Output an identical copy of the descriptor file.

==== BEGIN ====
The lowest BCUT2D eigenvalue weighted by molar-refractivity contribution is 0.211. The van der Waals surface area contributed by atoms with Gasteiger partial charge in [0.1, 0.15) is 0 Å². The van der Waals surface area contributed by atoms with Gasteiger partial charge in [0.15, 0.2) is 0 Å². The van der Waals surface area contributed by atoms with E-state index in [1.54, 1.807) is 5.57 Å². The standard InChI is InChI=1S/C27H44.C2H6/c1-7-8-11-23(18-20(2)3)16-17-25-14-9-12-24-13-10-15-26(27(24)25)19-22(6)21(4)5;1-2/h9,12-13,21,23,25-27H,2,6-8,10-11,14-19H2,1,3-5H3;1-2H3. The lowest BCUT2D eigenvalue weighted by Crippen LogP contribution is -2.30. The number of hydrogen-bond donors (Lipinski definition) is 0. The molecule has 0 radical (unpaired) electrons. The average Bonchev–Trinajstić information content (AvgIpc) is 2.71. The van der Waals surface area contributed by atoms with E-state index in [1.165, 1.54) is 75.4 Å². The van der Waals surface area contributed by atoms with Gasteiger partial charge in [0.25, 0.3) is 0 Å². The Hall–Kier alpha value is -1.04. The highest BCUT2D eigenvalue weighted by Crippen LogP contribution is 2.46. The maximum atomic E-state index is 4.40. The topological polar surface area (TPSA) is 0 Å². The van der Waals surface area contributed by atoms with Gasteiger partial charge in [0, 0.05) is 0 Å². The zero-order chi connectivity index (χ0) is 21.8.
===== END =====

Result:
The lowest BCUT2D eigenvalue weighted by molar-refractivity contribution is 0.211. The van der Waals surface area contributed by atoms with Gasteiger partial charge in [0.1, 0.15) is 0 Å². The van der Waals surface area contributed by atoms with Gasteiger partial charge in [0.15, 0.2) is 0 Å². The van der Waals surface area contributed by atoms with E-state index in [1.54, 1.807) is 5.57 Å². The standard InChI is InChI=1S/C27H44.C2H6/c1-7-8-11-23(18-20(2)3)16-17-25-14-9-12-24-13-10-15-26(27(24)25)19-22(6)21(4)5;1-2/h9,12-13,21,23,25-27H,2,6-8,10-11,14-19H2,1,3-5H3;1-2H3. The lowest BCUT2D eigenvalue weighted by Crippen LogP contribution is -2.30. The number of hydrogen-bond donors (Lipinski definition) is 0. The molecule has 0 radical (unpaired) electrons. The average Bonchev–Trinajstić information content (AvgIpc) is 2.71. The van der Waals surface area contributed by atoms with E-state index in [1.165, 1.54) is 75.4 Å². The van der Waals surface area contributed by atoms with Gasteiger partial charge in [0.25, 0.3) is 0 Å². The Hall–Kier alpha value is -1.04. The highest BCUT2D eigenvalue weighted by Crippen LogP contribution is 2.46. The maximum atomic E-state index is 4.40. The topological polar surface area (TPSA) is 0 Å². The van der Waals surface area contributed by atoms with Gasteiger partial charge in [0, 0.05) is 0 Å². The zero-order chi connectivity index (χ0) is 21.8.